Observations of 14CO2 at the Boulder Atmospheric Observatory (BAO)
B. LaFranchi1, G. Petron2, J. Miller2, S. Lehman3, A. Andrews4, E. Dlugonkencky4, B. Miller2, S. Montzka4, J. Turnbull2, P. Tans4 and T. Guilderson1
1Lawrence Livermore National Laboratory, Livermore, CA 94550; 925-423-4555, E-mail: email@example.com
2Cooperative Institute for Research in Environmental Sciences, University of Colorado, Boulder, CO 80309
3Institute of Arctic and Alpine Research (INSTAAR), University of Colorado, Boulder, CO 80309
4NOAA Earth System Research Laboratory, Boulder, CO 80305
Atmospheric radiocarbon (14C) represents an important observational constraint on emissions of fossil-fuel derived carbon into the atmosphere due to the near absence of 14C in fossil fuel reservoirs. The high sensitivity and precision that accelerator mass spectrometry (AMS) affords in atmospheric 14C analysis has greatly increased the potential for using such measurements to facilitate carbon cycle studies and the validation of greenhouse gas emissions inventories. Here we report on the first-ever 14CO2 observations from the BAO, located in Erie, CO. The BAO tower is one of the tall towers in the NOAA ESRL greenhouse gas flask sampling network that has recently begun sampling for atmospheric 14C, as well as other trace gases.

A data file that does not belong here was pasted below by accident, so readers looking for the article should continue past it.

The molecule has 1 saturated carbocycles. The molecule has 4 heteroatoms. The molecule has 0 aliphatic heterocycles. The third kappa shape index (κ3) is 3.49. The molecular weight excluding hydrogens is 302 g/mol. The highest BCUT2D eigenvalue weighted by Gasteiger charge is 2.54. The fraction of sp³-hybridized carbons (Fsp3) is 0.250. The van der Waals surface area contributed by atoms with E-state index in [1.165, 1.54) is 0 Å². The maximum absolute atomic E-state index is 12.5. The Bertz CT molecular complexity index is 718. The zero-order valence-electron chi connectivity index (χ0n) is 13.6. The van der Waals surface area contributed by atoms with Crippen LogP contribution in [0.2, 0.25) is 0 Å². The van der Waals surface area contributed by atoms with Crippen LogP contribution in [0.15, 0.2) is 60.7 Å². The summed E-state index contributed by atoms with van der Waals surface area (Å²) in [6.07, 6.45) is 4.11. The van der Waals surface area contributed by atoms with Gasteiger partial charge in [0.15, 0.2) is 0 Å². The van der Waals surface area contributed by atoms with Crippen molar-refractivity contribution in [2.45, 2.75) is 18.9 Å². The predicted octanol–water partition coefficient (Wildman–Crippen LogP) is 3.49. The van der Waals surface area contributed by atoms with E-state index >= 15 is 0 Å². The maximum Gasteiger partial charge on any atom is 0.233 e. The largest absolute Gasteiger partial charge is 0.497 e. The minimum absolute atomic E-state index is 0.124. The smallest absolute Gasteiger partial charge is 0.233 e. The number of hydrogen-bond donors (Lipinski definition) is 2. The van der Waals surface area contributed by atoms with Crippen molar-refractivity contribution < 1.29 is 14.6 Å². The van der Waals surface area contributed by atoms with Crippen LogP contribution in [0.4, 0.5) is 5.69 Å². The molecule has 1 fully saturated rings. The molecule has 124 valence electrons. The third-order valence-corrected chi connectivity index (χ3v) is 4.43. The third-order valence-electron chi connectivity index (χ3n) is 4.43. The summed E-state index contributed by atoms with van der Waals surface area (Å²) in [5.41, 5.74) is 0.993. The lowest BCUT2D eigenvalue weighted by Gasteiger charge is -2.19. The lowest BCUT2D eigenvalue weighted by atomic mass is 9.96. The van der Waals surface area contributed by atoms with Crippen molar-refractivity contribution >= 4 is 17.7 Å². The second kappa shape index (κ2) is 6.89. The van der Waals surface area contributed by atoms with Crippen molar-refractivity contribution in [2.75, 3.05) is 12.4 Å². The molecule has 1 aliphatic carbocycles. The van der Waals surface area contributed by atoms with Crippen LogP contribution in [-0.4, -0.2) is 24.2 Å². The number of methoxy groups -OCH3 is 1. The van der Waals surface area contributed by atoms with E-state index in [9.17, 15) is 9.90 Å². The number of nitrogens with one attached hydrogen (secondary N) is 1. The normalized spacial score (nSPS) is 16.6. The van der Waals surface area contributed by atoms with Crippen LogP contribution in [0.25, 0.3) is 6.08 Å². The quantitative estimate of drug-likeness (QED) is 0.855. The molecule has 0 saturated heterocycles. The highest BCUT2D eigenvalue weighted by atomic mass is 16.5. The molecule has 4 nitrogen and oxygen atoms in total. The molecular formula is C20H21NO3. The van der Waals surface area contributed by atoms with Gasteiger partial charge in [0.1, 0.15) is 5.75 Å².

We will present observations of Delta 14C in whole air samples collected between June 2009 and September 2010 at BAO. Values ranged from -20‰ (± 1.8 ‰) to +46 ‰ (± 1.8 ‰) corresponding to estimated fossil fuel CO2 (CO2ff) concentrations as high as 25 ppm (± 1 ppm) above the background. An analysis of the relationship between CO2ff and other combustion tracers provides information on the type of combustion contributing to the total fossil fuel signal and on co-located activities, such as oil and gas drilling operations to the northeast. We will focus, in particular, on the correlations of CO2ff with CO and CH4. The observed CO to CO2ff ratio is lower than has been seen in other regions, suggesting a relatively small contribution from mobile sources to total emissions in the region and a greater source from electrical utilities. Differences in the CH4 to CO2ff ratio with wind direction indicates a larger source of CH4 when winds arrive from the northeast, where significant oil and gas drilling operations are located, as opposed to the Denver metro area to the south and southeast.